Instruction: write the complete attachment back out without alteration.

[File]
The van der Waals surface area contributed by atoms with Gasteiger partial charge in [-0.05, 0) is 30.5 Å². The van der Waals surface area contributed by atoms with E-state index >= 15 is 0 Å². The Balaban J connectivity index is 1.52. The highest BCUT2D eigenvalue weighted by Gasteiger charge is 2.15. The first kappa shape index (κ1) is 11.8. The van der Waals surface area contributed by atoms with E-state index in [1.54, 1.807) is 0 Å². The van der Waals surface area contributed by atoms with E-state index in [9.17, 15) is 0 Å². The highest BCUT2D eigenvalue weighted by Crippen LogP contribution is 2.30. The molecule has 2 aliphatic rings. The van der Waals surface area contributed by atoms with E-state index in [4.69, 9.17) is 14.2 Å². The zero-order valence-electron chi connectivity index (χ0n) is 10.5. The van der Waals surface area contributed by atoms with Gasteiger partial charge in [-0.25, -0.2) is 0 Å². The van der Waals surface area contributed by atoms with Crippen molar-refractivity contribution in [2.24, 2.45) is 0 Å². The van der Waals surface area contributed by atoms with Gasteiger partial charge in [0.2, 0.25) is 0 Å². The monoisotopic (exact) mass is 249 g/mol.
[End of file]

The van der Waals surface area contributed by atoms with Gasteiger partial charge in [-0.05, 0) is 30.5 Å². The van der Waals surface area contributed by atoms with E-state index >= 15 is 0 Å². The Balaban J connectivity index is 1.52. The highest BCUT2D eigenvalue weighted by Gasteiger charge is 2.15. The first kappa shape index (κ1) is 11.8. The van der Waals surface area contributed by atoms with E-state index in [1.54, 1.807) is 0 Å². The van der Waals surface area contributed by atoms with E-state index in [9.17, 15) is 0 Å². The highest BCUT2D eigenvalue weighted by Crippen LogP contribution is 2.30. The molecule has 2 aliphatic rings. The van der Waals surface area contributed by atoms with E-state index in [4.69, 9.17) is 14.2 Å². The zero-order valence-electron chi connectivity index (χ0n) is 10.5. The van der Waals surface area contributed by atoms with Gasteiger partial charge in [-0.25, -0.2) is 0 Å². The van der Waals surface area contributed by atoms with Crippen molar-refractivity contribution in [2.24, 2.45) is 0 Å². The van der Waals surface area contributed by atoms with Gasteiger partial charge in [0.2, 0.25) is 0 Å². The monoisotopic (exact) mass is 249 g/mol.